Create a Viral Video
Creating a viral video that works is no easy task. However, they are fun and worth doing if you have the budget or skill-set. Nothing will get you more creatively in touch with your brand – and nothing will unveil the true voice of your brand more than a great viral video. That’s why you should try them. Anytime you spend energy unlocking the boring out of your brand, it’s always well worth it.
Watch this video that Dollar Shave Club created and you'll instantly understand how this video has shaped the culture, values and voice of this company:
How to Be Viral
There are a few ways to make a video viral – and it doesn’t always mean you have to be funny. Of course, humor works really well. Below are five characteristics that viral videos can fall under:
- Surprising (unexpected)
- Actionable (practically useful)
Let’s go over each one of these characteristics with real videos that worked.
Blendtec is a company that makes very robust blenders. For their viral videos they blend unusual items like mobile and tablet devices. Their first video now has millions of views on YouTube. The beauty of these videos is that promoting the product in a surprising and unexpected way works for them. However, sometimes being too promotionally direct about your product will make your viral effort backfire.
National Geographic did a very simple video discussing the world’s population, using interesting comparisons to show how big that number “7 billion” really is. This video has clocked over 2 million views.
GoPro is a company that has used their product to produce very intense videos. Each video they put out gets their customers and prospects excited. From being right in the middle of a wave barrel, to seeing what it’s like in the first person to do backflips on a snowboard - GoPro videos keep people glued for hours. Most of their videos have each gotten several millions of views.
Finally, wendylookbook.com created a very actionable video called "25 Ways to Wear a Scarf in 4.5 Minutes!" If you're a fashion ecommerce merchants, you need to watch and learn from this masterpiece - and note it doesn't have super high production value.
What it Takes to Go Viral
Just having a funny video or all the right components in your video to make it go viral, doesn’t mean anything will happen. YouTube’s Trends manager, Kevin Allocca, says it takes two groups of people to make a video go viral:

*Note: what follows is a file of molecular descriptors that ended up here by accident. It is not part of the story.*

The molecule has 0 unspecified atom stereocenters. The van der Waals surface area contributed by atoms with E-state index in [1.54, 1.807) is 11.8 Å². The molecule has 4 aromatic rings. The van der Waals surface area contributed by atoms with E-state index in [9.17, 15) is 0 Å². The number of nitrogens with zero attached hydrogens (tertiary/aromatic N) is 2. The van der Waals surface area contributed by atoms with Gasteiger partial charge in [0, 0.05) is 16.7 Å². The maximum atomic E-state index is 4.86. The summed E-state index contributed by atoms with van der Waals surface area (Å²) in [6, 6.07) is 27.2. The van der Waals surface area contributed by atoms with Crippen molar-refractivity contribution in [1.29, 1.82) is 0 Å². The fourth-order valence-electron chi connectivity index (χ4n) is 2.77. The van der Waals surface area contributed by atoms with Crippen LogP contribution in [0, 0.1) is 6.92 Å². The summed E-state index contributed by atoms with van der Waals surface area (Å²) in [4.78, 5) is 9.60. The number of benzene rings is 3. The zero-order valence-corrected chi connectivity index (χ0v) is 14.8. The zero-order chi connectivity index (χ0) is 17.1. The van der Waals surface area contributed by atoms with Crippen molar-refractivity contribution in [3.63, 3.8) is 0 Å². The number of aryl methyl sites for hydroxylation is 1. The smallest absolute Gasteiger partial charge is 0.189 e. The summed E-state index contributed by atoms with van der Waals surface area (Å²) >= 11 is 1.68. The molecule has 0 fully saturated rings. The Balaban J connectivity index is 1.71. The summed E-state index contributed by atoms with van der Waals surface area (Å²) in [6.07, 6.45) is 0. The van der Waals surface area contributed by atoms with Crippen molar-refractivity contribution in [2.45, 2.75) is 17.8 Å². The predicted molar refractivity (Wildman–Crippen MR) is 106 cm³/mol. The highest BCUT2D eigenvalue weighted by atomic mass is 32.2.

- Tastemakers – People of influence who take new, interesting or funny things and share them with a larger audience. The most common example of this is when a well-known celebrity Tweets or shares a link to a viral video. For example when high school senior Jake Davidson created a video attempting to woo Kate Upton and ask her to the prom, it blew up all over the media when she replied directly to him on Twitter.
- Participators – These are people who incorporate or do something new with your video, like make a parody of it. For example, everyone loved the hit and catchy song "Somebody that I Used to Know" by Gotye, but the YouTube community took it to a whole other level with a steady stream of parodies.
These groups of people are the catalyst that makes videos spread like wildfire. You should find tactful ways to get your content in front of the right influencers in your industry, so that your video has the fuel to take off.
Don’t Forget to Have a Clear Value Proposition
Now, if you’re lucky you may come up with the funniest video of all time, but if you don’t incorporate a clear message of what your value proposition is, then it may be all for nothing. So basically, viewers of your video need to know the single most important benefit of what you have to offer.
Don’t just slap your logo and website address on your video and call it a day. Think through your video and see if you have clearly expressed your value proposition. Then, survey people to see if they can determine what your value proposition is. Try to get around 40 responses.
Be Prepared for Ideas to Come at Any Time
Often times, your idea for a great viral video will come when you least expect it. The best way to handle these disruptive situations is to simply grab your mobile phone and jot down the idea in your note taking application. Be sure to thoroughly examine your vision and write down every detail that you see in your mind. Whatever you do – don’t gloss over the idea by writing down a few incomprehensible notes. It’s the small nuances of your vision that might really put the polishing touches on your video.
Then email it to yourself for review later. Try to come back to it a few hours later when you have time to devote to the idea. Setting aside time to review your idea is worth it. If the video does well, you’ll be glad you invested those fifteen minute to look at it.
If at First You Don’t Succeed…
Chances are you’re not going to hit a grand slam the first time out. So make it a company effort to put out a good video every quarter or bi-annually. It’s great for building brand culture and deconstructing what your company is really about, on top of it all, it's a great deal of fun. The best thing about this strategy is that with relatively low risk and investment, you can be playing on the same playing field as the big boys both in terms of exposure and if you're lucky, sales..